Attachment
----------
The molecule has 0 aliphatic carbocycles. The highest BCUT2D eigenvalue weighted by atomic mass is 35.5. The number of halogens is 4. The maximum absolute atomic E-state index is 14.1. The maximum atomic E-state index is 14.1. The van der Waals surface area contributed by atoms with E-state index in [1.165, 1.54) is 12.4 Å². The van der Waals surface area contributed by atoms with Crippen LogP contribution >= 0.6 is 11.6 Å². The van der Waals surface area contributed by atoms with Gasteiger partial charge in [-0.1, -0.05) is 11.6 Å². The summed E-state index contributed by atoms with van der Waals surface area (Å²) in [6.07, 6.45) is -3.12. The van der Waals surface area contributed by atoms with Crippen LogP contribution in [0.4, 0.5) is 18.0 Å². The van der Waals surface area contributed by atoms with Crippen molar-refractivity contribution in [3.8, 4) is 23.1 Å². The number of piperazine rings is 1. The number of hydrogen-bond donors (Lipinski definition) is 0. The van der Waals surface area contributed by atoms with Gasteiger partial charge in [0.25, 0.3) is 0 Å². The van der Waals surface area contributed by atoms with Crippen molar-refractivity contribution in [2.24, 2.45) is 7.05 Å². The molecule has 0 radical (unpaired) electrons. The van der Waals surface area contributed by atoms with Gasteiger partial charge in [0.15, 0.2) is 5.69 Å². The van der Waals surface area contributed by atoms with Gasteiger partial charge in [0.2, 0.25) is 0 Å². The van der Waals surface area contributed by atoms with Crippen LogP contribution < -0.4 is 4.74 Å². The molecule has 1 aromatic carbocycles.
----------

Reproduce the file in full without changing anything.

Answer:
The molecule has 0 aliphatic carbocycles. The highest BCUT2D eigenvalue weighted by atomic mass is 35.5. The number of halogens is 4. The maximum absolute atomic E-state index is 14.1. The maximum atomic E-state index is 14.1. The van der Waals surface area contributed by atoms with E-state index in [1.165, 1.54) is 12.4 Å². The van der Waals surface area contributed by atoms with Crippen LogP contribution >= 0.6 is 11.6 Å². The van der Waals surface area contributed by atoms with Gasteiger partial charge in [-0.1, -0.05) is 11.6 Å². The summed E-state index contributed by atoms with van der Waals surface area (Å²) in [6.07, 6.45) is -3.12. The van der Waals surface area contributed by atoms with Crippen LogP contribution in [0.4, 0.5) is 18.0 Å². The van der Waals surface area contributed by atoms with Crippen molar-refractivity contribution in [3.8, 4) is 23.1 Å². The number of piperazine rings is 1. The number of hydrogen-bond donors (Lipinski definition) is 0. The van der Waals surface area contributed by atoms with Gasteiger partial charge in [0.25, 0.3) is 0 Å². The van der Waals surface area contributed by atoms with Crippen molar-refractivity contribution in [2.24, 2.45) is 7.05 Å². The molecule has 0 radical (unpaired) electrons. The van der Waals surface area contributed by atoms with Gasteiger partial charge in [0.15, 0.2) is 5.69 Å². The van der Waals surface area contributed by atoms with Gasteiger partial charge in [0.2, 0.25) is 0 Å². The van der Waals surface area contributed by atoms with Crippen LogP contribution < -0.4 is 4.74 Å². The molecule has 1 aromatic carbocycles.